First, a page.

Posted by Curt on 28 July, 2021 at 7:28 pm. 4 comments already!



At least one of the studies that was cited by the Centers for Disease Control and Prevention (CDC) to justify changing their guidance on masks was based on a vaccine that is not authorized for use in America and was rejected by a peer review.
The study in question from researchers in India analyzed vaccine breakthrough in over 100 healthcare workers and claims to show that a COVID-19 Delta variant infection generates a higher viral load in comparison to other variants.
Despite no mention in the study of viral loads from the variant against unvaccinated individuals, the CDC cited it in yesterday’s updated brief as evidence that the Delta variant is transmissible from a vaccinated individual with a breakthrough infection.
“Studies from India with vaccines not authorized for use in the United States have noted relatively high viral loads and larger cluster sizes associated with infections with Delta, regardless of vaccination status,” the CDC said.

“These early data suggest that breakthrough Delta infections are transmissible,” the CDC’s brief goes on to say, even though the India study was conducted with a non-approved U.S. vaccine.

The report from the CDC also says that “unpublished” and “additional data collection” studies are pending that will help to “understand the level and duration of transmissibility from Delta vaccine breakthrough infections in the United States and other settings.”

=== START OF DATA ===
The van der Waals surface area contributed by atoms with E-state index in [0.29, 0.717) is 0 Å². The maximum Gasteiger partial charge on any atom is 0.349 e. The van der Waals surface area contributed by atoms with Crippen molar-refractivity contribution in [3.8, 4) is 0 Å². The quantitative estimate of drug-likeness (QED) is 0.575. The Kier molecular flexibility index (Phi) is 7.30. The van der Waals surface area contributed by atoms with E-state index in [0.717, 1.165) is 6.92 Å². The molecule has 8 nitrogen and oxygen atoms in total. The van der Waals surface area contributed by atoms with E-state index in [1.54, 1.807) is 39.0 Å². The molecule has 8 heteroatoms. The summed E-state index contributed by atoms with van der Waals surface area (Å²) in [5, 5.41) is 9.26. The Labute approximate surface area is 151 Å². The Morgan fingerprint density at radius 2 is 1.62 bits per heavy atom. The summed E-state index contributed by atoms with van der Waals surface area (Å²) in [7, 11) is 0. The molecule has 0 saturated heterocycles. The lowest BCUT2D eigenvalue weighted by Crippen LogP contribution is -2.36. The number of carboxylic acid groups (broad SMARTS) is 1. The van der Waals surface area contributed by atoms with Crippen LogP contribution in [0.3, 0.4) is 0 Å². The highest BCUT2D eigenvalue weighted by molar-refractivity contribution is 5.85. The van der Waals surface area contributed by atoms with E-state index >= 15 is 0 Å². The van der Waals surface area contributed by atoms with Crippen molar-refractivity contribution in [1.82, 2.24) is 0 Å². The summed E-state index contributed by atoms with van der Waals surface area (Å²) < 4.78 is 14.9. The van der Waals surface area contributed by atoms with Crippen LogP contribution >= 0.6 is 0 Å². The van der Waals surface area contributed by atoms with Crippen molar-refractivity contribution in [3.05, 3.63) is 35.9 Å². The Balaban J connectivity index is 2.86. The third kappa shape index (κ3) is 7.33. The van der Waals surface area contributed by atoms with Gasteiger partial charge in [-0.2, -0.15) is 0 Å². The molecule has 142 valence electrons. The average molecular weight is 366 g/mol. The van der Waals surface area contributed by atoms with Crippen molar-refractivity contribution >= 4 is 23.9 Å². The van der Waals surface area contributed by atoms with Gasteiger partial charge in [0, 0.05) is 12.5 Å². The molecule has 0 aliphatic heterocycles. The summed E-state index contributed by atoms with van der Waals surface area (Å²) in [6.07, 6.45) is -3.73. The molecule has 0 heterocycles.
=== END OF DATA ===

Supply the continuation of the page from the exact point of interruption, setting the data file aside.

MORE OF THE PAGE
When announcing the change in guidance Tuesday, CDC Director Rochelle Walensky cited the “recent studies” showing that breakthrough infections from the Delta variant can be transmissible.
“We’re seeing now that it’s actually possible if you’re a rare breakthrough infection that you can transmit further, which is the reason for the change,” Walensky said.
In addition to the study being conducted with a vaccine not approved in the U.S., the study that was cited by the CDC was initially rejected after a peer review and currently remains under revision.

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